I am grateful to the hon. Gentleman for bringing us back to the business of the House motion, which has not had much of an airing yet. The paragraph to which he refers is one of a large number of provisions in the motion that are collectively designed to ensure that the short time at our disposal is not ill used on procedural devices and dilatory actions, and to ensure that we can spend the time talking about the Bill, rather than whether we should talk about the Bill, whether we should have talked about some other Bill, whether we should talk about it on some other day, whether we should sit in private, whether we should adjourn, or any other matter of not the slightest significance that might be raised to delay our talking about the Bill—by, incidentally, those who may also complain that we do not have enough time to talk about the Bill. I think it is legitimate to close off those things.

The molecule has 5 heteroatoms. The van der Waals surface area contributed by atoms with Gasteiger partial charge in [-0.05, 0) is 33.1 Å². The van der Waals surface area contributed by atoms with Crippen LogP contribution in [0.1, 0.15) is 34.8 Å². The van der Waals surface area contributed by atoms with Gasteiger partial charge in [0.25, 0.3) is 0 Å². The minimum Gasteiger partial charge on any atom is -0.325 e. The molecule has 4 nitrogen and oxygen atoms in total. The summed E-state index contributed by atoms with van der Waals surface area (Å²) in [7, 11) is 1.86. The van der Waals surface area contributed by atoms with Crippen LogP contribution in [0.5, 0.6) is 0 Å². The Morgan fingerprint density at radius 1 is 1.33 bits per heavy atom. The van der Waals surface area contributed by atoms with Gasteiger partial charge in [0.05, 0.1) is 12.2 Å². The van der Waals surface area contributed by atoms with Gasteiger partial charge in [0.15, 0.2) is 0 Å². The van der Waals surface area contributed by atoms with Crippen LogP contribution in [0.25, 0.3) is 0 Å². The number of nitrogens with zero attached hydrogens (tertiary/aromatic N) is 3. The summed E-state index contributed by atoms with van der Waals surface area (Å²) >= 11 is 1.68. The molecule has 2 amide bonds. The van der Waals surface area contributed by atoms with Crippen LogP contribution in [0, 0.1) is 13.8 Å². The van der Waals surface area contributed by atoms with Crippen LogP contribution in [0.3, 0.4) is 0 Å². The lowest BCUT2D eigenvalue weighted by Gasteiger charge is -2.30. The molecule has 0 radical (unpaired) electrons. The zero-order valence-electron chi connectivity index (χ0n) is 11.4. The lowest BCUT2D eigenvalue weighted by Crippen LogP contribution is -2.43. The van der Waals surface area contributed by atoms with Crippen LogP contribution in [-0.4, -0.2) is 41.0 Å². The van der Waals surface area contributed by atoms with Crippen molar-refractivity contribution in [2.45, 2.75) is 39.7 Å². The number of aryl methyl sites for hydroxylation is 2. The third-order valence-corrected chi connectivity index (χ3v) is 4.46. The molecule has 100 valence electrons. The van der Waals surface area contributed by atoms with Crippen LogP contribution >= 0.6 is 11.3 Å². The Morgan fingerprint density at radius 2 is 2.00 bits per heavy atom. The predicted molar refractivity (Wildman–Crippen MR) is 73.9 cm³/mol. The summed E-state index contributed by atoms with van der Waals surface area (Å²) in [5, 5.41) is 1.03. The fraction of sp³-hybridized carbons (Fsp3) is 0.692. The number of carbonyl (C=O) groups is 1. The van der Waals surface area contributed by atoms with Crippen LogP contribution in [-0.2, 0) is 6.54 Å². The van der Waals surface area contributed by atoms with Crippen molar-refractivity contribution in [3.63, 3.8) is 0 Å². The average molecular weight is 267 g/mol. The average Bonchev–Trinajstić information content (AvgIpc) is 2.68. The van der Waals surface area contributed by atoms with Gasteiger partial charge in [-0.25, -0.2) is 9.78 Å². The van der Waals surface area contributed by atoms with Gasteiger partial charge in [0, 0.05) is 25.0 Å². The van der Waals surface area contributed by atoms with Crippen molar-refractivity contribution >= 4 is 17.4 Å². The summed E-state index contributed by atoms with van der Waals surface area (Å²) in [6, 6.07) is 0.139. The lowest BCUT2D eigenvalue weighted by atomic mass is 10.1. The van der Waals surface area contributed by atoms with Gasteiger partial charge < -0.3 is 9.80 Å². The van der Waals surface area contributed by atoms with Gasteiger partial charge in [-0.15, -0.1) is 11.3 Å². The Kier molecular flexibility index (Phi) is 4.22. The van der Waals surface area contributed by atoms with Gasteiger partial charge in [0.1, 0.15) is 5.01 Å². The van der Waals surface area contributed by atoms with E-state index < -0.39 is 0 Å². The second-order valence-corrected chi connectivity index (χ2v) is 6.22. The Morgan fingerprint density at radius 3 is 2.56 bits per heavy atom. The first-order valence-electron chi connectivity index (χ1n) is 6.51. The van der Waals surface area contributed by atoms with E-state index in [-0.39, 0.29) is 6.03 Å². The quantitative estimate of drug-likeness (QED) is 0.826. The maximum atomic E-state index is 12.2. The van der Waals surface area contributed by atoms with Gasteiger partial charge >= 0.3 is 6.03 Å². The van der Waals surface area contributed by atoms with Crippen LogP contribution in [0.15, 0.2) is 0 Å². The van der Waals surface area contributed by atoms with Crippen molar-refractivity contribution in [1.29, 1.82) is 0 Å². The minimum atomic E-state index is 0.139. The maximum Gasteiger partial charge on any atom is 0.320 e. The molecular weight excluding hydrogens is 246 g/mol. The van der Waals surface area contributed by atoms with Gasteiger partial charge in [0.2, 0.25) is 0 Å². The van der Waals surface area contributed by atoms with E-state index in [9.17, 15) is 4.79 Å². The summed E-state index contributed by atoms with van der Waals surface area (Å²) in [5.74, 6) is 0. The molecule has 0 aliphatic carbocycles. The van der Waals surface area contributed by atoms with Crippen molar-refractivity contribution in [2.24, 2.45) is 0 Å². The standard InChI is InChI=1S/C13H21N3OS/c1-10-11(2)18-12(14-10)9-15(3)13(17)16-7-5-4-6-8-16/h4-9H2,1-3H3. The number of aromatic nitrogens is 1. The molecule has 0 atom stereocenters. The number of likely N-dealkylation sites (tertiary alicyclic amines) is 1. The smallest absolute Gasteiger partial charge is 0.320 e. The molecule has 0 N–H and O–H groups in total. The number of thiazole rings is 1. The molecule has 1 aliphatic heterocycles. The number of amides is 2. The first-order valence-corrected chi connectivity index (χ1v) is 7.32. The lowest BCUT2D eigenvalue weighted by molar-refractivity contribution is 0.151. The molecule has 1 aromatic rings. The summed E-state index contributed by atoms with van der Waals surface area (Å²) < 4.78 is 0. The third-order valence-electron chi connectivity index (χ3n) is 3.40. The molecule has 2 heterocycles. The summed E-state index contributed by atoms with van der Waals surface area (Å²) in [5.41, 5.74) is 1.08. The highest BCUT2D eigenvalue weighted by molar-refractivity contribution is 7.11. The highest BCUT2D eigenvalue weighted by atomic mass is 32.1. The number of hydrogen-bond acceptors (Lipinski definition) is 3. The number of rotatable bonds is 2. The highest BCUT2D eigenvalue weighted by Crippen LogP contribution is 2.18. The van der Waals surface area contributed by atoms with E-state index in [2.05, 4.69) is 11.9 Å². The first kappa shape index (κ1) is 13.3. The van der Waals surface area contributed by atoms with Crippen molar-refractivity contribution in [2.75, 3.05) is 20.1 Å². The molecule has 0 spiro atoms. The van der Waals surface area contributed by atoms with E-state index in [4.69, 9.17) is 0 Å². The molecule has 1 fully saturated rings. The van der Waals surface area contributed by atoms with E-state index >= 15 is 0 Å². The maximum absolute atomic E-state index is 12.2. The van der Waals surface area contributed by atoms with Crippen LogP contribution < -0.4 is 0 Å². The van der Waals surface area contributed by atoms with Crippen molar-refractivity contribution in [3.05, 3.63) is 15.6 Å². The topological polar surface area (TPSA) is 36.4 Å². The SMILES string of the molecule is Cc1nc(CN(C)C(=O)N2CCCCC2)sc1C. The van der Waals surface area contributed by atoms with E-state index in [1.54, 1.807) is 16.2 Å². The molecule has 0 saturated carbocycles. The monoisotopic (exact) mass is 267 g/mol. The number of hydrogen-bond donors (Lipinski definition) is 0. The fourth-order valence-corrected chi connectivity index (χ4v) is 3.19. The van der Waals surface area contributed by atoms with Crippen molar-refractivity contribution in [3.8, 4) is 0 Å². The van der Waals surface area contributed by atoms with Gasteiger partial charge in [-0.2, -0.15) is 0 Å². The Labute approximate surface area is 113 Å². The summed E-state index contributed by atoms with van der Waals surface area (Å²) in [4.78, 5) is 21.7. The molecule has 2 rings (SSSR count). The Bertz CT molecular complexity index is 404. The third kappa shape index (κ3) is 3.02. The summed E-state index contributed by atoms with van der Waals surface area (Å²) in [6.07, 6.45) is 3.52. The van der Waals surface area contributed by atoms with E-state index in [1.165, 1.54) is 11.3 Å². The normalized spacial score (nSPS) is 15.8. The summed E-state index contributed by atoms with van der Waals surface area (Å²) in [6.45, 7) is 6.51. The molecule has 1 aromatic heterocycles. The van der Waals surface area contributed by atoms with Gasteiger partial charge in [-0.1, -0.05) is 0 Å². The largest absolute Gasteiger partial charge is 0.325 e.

I pay enormous tribute to the brilliance and incredible hard work of the Clerks, on which those of us engaged in this have called repeatedly. The quality of their advice, and their sustained effort, is beyond compare. It is a really remarkable performance by the highest class of professional.
I shall mention briefly the other features of the motion. As well as provisions on timing, which take us up to paragraph (8), the motion provides for the House of Lords to bring back messages, should it seek to amend the Bill. In fact, unless the Government choose to move amendments today on the detail, in order to increase the Government’s flexibility, we will need, I think, to accept some amendments from the House of Lords—a punctilious House that will, I am sure, want to tighten the Bill. Paragraphs (9) to (12) allow that to happen in an expeditious way, and are otherwise uncontroversial, as is paragraph (13).